Invoice redirection fraud commonly occurs where a third party fraudster will intercept tax invoices sent by email from one party to another or where the third party fraudster impersonates a business and convinces an innocent party to redirect funds into an account set up by the fraudster. This occurs by the fraudster gaining access to an email account or the fraudster using an email address that appears legitimate and almost identical to a trusted business which then requests the invoices be paid to the fraudsters account.
Once the amount of the tax invoice is paid to the fraudster’s bogus account, the question arises: who should have to bear the loss? The person/ organisation who paid the funds into the fraudster’s account or the business whose tax invoice has not been paid?
The victim of the fraud is the party who has paid the funds into the wrong account.
Arguments can arise as to whether the victim of the fraud should wear the loss if the other party involved in the transaction failed to maintain adequate internet and administrative security measures, including but not limited to cyber security measures, which allowed the fraudulent alteration of the tax invoice to occur.
To determine how the fraud occurred may involve experts examining the computer from which the email was sent, the records of the service providers through whom the emails passed and the computer which received the email.
There is limited authority in Australian Courts concerning the argument as to who is to wear the loss caused by the fraudulent third party.
In Factory Direct Fencing Pty Ltd v Kong AH International Company Limited  QDC 239 the Queensland District Court considered whether a duty of care was owed.
This case concerned whether a supplier of materials (defendant) owed a duty of care to the buyer of the materials (plaintiff) where a fraudulent email was sent impersonating the supplier of the materials and providing bank account details which were different to an account into which the buyer had previously paid for the materials supplied.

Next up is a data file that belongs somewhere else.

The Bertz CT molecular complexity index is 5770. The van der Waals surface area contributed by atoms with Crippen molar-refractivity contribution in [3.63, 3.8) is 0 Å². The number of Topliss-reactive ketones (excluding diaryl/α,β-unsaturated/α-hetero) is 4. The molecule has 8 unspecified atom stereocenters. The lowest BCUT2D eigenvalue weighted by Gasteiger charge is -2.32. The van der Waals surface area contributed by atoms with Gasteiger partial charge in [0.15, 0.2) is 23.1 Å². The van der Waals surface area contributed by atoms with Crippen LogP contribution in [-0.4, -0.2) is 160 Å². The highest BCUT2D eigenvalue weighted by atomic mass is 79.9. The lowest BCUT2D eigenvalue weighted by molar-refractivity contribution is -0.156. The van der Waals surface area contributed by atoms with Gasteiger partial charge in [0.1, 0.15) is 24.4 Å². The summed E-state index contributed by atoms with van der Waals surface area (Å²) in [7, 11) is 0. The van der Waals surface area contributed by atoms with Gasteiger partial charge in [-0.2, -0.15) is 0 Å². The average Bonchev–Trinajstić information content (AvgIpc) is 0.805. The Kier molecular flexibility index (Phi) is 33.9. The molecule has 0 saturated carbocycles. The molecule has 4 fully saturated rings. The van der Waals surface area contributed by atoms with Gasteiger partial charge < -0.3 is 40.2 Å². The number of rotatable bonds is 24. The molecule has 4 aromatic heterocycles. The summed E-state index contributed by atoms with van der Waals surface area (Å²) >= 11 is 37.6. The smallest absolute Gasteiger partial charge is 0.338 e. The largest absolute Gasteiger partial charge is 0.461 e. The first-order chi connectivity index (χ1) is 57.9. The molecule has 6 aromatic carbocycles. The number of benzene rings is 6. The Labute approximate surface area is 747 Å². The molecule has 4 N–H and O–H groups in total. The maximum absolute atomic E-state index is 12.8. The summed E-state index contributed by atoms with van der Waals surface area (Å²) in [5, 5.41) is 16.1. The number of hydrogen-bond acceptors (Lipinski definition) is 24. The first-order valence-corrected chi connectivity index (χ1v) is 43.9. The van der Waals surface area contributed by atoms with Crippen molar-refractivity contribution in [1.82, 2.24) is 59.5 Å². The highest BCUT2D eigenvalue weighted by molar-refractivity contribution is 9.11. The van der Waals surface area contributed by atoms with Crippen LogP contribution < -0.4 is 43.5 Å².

The Court considered, that if such a duty of care were to exist that it would be a novel one, and as such a consideration of the salient features of the relationship were necessary and included consideration of: –
- The foreseeability of harm;
- The nature of the harm;
- The degree and nature of control able to be exercised by the supplier of the materials to avoid the harm;
- The degree of vulnerability of the buyer of the materials to harm from the supplier of the materials’ conduct, including the capacity and reasonable expectation of the buyer of the material to take steps to protect itself;
- The degree of reliance by the buyer of the material upon the supplier of the material; and
- Any potential uncertainty of liability.
In this case it was decided that although the economic loss ($130,000.00) to the buyer of the materials was foreseeable given the high rates of cybercrime of this nature, the buyer of the materials was almost entirely able to mitigate the loss by telephoning to confirm the correct bank information with the seller of the materials prior to making payment.
Moreover, the Court pointed out that if a duty was to be imposed on the seller of the materials to confirm each and every email they sent to ensure that only current information was sent it would present too broad of a duty on the seller of the materials.
How this scenario would play out in other Australian jurisdictions or whether such an approach would be adopted by a higher Court remains unclear.
It is clear that businesses need to protect themselves from cybercrime.
One way to achieve some protection is to insist on two-factor authentication before making any payment (email and telephone, email and fax). A further way is to insure against the loss and the legal and other costs associated with cyber fraud.